only by those who are sensitive to it, perhaps never completely
discoverable, you see. The
like magical texts that have appeared in magically based cultures
in the past
book of magical beings and magical creatures, a magical story,
an archetypal adventure. It is a secret book, a "sealed"
book, an esoteric book.
Beloved, many of the events You prophesied in The
Mummery have already come
ADI DA SAMRAJ:
All kinds of slices of meaning, slices of space-time, appear
in that book. It is full of paradoxes. On one level, it seems
to be a story about something happening in this world. But time
in that text does not really work the way time works in this
world, and the transitions between places are all magical transitions.
having made this discovery of
the coincidence of the subjective and objective domains through
the rigorous sadhana to which I applied Myself, I then went
on to develop the other aspects of My sadhana, which became
conclusive in the six years following that initial stage, from
1964 to 1970. The conclusiveness of that six-year period depended
on My entering into it with the disposition that had been generated
in the earlier sadhana. I did not go to Rudi and to India like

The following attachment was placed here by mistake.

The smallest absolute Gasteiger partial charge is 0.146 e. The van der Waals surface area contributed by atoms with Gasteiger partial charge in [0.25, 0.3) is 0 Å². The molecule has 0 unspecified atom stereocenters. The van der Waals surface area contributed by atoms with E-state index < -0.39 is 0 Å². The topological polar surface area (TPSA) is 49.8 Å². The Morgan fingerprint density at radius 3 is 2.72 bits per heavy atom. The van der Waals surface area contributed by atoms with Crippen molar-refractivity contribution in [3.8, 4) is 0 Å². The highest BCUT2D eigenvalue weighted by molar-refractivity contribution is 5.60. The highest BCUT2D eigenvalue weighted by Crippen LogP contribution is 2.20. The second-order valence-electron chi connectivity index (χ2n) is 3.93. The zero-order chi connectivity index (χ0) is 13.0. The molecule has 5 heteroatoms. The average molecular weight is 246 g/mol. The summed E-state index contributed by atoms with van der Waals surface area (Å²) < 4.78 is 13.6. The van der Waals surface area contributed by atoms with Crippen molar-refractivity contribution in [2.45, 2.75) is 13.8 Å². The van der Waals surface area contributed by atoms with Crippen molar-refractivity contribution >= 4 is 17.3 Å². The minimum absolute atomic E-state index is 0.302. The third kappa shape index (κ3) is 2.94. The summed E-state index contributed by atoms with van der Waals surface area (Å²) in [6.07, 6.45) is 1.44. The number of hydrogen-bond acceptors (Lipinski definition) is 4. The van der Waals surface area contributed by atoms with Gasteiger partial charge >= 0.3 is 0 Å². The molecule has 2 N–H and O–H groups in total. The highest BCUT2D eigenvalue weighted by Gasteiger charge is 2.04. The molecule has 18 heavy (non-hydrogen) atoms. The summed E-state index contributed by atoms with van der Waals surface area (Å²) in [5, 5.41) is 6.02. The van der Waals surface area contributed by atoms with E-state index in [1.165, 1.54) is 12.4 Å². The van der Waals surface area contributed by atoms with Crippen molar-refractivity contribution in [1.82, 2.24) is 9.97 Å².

an ordinary Western college boy, in other words. I had already
passed through a phenomenal transformation that fitted Me for
the sadhana to come.
discovery of Rudi occurred in a magical way, through a vision
of his art store.
around that same time You also came to understand about life
ADI DA SAMRAJ:
Yes. In other words, the Reality, the unkillable Force of our
essential existence, our psychic existence, was proven, demonstrated,
and brought back to life in the face of everything that suppresses
such a Realization in the current context of human life. An
ordinary, Western, left-brained character doing yoga and performing
various psychic disciplines would not necessarily enjoy a comparable
You must awaken from
the suppressed state of the being, transcend the dogmas in the